THAMESMEAD schoolchildren celebrated dyslexia as a "gift" with a week of workshops, performances and poetry.
Pupils at Linton Mead Primary School learnt about famous dyslexic people - from entrepreneurs such as Richard Branson to artistic types like Leonardo da Vinci and Agatha Christie - during their Dyslexia Awareness Week.
Dyslexic performance poet Justin Coe and members of the Dyslexia Society were on hand to give top tips and celebrate different ways of learning.
Headteacher Sarah Critchell said: "It has given our dyslexic children the confidence and self esteem to stand proudly amongst their peers and share that they have the gift of dyslexia.
"We want to send a clear message that being dyslexic in no way makes you less intelligent than your peers, it just means you may learn in different ways.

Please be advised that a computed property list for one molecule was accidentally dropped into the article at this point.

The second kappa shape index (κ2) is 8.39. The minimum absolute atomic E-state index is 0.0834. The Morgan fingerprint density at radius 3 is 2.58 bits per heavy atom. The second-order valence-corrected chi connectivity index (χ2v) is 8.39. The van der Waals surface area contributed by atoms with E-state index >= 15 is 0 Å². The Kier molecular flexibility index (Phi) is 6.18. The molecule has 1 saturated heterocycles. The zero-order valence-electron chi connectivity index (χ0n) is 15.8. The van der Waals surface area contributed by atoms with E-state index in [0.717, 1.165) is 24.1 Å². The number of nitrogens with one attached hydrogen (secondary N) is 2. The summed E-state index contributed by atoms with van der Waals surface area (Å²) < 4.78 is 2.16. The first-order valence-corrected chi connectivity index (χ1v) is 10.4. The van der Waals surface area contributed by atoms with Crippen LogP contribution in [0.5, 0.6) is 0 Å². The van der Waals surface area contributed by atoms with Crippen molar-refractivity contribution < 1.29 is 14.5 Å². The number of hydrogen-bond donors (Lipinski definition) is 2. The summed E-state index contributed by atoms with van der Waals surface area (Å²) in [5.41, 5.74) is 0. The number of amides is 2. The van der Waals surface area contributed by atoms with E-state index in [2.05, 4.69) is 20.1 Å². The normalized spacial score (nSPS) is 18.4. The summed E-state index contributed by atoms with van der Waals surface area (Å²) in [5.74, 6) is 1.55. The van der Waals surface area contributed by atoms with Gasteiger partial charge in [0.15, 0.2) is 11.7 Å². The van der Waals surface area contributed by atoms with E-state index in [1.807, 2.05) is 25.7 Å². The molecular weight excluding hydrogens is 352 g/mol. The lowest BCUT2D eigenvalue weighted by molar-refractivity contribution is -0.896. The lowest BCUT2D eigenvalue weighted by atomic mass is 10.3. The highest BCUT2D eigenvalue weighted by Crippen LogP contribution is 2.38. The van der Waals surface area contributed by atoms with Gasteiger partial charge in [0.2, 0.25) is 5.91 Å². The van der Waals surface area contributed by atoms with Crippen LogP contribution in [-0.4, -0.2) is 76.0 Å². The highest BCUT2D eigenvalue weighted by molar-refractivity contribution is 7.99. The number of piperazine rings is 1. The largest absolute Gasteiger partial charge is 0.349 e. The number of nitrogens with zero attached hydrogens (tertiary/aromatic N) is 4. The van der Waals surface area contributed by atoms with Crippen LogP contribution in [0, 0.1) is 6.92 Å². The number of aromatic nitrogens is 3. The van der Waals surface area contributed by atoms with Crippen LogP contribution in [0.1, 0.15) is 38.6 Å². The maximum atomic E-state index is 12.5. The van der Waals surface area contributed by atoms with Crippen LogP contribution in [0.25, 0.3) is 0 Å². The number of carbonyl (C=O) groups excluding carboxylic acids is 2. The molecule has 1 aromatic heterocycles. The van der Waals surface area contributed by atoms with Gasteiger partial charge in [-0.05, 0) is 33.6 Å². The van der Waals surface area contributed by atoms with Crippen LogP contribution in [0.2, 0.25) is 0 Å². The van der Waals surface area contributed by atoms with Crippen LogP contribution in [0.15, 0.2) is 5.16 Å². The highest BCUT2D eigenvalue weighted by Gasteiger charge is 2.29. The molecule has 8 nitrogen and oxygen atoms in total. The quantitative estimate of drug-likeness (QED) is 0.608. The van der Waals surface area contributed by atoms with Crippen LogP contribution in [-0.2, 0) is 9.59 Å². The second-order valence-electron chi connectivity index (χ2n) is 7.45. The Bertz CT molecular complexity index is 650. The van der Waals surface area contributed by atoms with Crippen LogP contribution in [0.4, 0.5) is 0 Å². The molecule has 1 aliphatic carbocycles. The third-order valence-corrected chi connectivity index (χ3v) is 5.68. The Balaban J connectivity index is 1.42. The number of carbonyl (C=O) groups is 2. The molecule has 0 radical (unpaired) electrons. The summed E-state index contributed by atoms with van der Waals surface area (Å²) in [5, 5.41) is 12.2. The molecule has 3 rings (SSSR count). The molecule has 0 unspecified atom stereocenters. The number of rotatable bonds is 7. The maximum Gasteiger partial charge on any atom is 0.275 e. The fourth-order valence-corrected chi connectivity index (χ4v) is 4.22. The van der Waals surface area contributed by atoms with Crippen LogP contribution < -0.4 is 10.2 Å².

"At Linton Mead we continually strive to make all children feel equal and valued."
The school was awarded Dyslexia Friendly School status at the end of the week which ran until February 14.
Here is a poem written by Year 4 and 5 pupils with the help of Justin Coe
In the zone
When I’m in an imagination of the world
My mum says “You need to do the washing up”
But I just say, “Just give me another minute because I’m in the zone.”
Where I am at home.
I’m driving a lollipop powered go-cart,
Eating up a road of sweets,
I’m playing my plastic bottle flute to the bongo beat
I’m dancing in the chocolate rain,
Gobbling mouth-watering drops
I’m bursting out of my troubles,
Thinking out of the box
I’m juggling the jigsaw,
Fixing the mixed-up puzzle
I’m speaking unique,
Breaking out the muzzle
So leave me in my own world,
I’m inventing a machine
That will help me to read,
And get the washing up clean.
- Can you help? People appeal to find 'vulnerable' missing girl who may be with man three times her age
- Retired builder looks back on life as an apprentice rebuilding bomb-hit homes in Erith
- PICTURED: It’s all gone wrong at Dartford theatre
- Bromley youngsters to dance with BGT acts in live shows
- Primary school opens 'fabulous' new wing for toddlers and special needs kids